Guest speaker starts off Women’s History Month events on campus


Allesandra Sarantopulos

Dr. Sally Roesch Wagner kicks off Women’s History Month by discussing “Fascinating Facts About Women’s Suffrage” to students and faculty. The event consisted of Dr. Wagner’s discussion and book signing as well as an open Q&A for students to participate in on Wednesday in Winn 150.

Guest speaker, Dr. Sally Roesch Wagner focused on “Fascinating Facts About Women’s Suffrage” during her discussion and book signing on March 4 at Cosumnes River College. 

Every March, there is a series of events set up to celebrate Women’s History Month and this event was set up by history professor, Diana Reed and anthropology professor, Anastasia Panagakos. 

This month’s theme was selected to be on the “Valiant Women of the Vote.” 

The theme was selected to help recognize the 100th anniversary of the passage of the 19th amendment which ensures women’s voting rights. 

A 22-year-old history major, Amanda Ramos said she is currently taking HIST 331 with professor Reed and was fortunate that she was able to plan the event around their class schedule. 

“I’m really passionate about American history,” said Ramos. “I really don’t know a section, I just love American history, so the more knowledge the better.” 

Known as an activist, author and lecturer, Dr. Wagner was also one of the first women to receive a doctorate in the United States for work in women’s studies.  

Dr. Wagner is also known to be a story-teller of women’s rights history and has edited and written “The Women’s Suffrage Movement,” “Sisters in Spirit” and “A Time of Protest.”

Dr. Wagner has taught women’s history for 48 years and was a founder of one of the country’s first college women’s studies programs. 

“The story that I learned about the suffrage movement, was that it was a group of white women, privileged, who started in 1848 and worked endlessly and tirelessly, simply for the vote,” said Wagner. “Until 1920, when women finally got to vote in the United States of America.”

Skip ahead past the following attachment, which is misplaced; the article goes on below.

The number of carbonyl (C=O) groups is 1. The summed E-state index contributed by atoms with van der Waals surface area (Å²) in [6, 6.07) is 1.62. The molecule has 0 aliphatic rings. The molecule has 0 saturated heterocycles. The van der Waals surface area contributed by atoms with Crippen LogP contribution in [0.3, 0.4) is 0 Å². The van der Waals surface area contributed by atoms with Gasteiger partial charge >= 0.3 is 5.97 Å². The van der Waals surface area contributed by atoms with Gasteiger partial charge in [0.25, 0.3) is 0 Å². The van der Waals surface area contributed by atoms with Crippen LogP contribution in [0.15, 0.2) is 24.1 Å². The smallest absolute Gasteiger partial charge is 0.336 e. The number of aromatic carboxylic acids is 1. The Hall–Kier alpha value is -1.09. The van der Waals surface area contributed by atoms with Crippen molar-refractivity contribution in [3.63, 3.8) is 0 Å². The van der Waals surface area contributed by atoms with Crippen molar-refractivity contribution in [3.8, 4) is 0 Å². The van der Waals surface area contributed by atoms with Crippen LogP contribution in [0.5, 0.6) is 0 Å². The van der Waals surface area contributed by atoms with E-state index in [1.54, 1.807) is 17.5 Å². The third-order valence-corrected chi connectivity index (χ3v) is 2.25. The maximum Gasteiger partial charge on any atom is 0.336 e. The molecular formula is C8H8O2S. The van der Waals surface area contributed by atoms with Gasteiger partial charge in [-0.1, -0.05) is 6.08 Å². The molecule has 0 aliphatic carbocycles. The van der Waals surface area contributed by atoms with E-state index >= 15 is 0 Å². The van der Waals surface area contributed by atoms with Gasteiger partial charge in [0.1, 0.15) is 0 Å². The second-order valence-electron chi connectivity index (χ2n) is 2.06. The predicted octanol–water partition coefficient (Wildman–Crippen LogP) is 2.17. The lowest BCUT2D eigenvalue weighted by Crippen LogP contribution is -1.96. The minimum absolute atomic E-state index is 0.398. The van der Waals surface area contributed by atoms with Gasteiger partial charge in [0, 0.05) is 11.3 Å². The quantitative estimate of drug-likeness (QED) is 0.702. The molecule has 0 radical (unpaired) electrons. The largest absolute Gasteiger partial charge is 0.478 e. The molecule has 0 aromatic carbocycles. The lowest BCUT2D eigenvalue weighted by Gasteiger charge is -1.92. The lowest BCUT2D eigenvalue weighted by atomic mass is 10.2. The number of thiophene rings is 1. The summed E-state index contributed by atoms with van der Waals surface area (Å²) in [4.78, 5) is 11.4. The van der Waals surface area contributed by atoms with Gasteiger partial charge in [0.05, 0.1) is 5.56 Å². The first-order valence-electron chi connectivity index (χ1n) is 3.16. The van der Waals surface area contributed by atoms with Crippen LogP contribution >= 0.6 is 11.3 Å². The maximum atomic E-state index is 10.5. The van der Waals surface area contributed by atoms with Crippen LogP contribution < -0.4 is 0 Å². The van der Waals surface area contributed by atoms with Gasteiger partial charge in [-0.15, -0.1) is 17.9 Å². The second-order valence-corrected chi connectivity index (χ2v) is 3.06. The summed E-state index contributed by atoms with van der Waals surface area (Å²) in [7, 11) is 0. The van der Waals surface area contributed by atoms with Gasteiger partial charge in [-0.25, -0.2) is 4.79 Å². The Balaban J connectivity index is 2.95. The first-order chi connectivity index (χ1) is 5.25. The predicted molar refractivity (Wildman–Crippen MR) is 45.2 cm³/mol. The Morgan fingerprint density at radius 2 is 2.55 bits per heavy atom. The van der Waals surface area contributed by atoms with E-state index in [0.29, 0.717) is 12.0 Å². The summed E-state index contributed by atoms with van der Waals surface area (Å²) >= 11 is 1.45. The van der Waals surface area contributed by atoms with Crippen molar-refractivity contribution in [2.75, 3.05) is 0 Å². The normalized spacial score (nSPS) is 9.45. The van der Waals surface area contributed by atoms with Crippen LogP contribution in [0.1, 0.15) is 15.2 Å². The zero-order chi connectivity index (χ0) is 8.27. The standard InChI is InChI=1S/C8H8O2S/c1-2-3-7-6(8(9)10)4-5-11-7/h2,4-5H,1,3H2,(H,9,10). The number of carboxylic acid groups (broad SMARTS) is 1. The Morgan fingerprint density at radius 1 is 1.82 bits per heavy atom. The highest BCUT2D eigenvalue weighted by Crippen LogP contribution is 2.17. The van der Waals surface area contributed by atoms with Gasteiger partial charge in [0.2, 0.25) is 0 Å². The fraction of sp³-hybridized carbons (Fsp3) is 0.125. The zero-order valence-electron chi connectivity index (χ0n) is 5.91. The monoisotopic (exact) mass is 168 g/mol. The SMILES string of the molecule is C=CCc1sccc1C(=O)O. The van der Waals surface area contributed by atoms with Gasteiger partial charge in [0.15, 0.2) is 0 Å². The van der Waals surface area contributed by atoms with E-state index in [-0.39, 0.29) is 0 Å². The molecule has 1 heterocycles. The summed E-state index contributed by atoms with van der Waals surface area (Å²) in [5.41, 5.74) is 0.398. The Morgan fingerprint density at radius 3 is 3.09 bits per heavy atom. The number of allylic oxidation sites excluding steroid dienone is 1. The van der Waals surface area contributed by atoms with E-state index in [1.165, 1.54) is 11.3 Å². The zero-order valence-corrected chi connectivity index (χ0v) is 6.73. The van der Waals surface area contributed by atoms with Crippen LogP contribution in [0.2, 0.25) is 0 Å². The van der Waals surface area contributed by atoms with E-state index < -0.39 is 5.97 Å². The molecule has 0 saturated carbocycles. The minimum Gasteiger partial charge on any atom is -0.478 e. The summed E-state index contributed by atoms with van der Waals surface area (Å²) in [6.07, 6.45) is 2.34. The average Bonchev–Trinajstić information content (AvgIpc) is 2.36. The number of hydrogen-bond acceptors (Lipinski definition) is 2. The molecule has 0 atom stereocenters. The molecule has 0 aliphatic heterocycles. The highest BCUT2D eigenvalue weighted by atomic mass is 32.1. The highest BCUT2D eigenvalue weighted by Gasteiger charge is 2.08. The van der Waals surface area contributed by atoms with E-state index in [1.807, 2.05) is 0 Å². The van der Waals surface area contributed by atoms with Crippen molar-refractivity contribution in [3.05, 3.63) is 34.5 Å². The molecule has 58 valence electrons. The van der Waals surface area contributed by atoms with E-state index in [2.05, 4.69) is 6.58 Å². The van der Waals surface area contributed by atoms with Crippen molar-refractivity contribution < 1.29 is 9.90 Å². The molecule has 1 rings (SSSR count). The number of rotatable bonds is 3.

Dr. Wagner explained that both African-American and white women, would hold conventions where they were putting their lives at risk during the 1800’s and the early 1900’s. 

Dr. Wagner said it was during this time that women were expected to obey their husbands, which also meant women could not own property and lost their legal identity once married. 

“Every single thing that you had, became your husband’s,” said Wagner. “Everything that you brought into the marriage and that you gave after the marriage.” 

Dr. Wagner said it wasn’t just the fact that women couldn’t vote, it was also that they couldn’t sit on a jury, sue or be sued and they had no right to write their own will or decide what happened to their bodies. 

Dr. Wagner said this is a year that we can celebrate and understand that there was a lot of long and hard work put into getting the 19th amendment passed. 

“If we don’t tell the truth about our history, danger is that we repeat it,” said Wagner. “We have a lot of work to do against racism in this country today and we have a lot of work to do in 2020 to fight voter suppression.” 

Professor Reed set up the event to match up with her students’ class time in order for them to witness and hear Dr. Wagner as the guest speaker. 

Reed said she had heard of Dr. Wagner before and was thrilled to have the opportunity to connect with her and have her on campus.  

A 19-year-old business major, Jenni Sakakura said she is currently enrolled in a women’s history class. 

“I just am really interested in the women’s movement right now and I have been for years,” said Sakakura. “My dad, he really looks down on women so I kind of feel more passionate about it.” 

Sakakura said she is really glad that she signed up for a women’s history class and would have gone to the guest speaker event even if she didn’t have to. 

“It was really empowering listening to it, that’s why it brought me here and I want to be more educated on it.”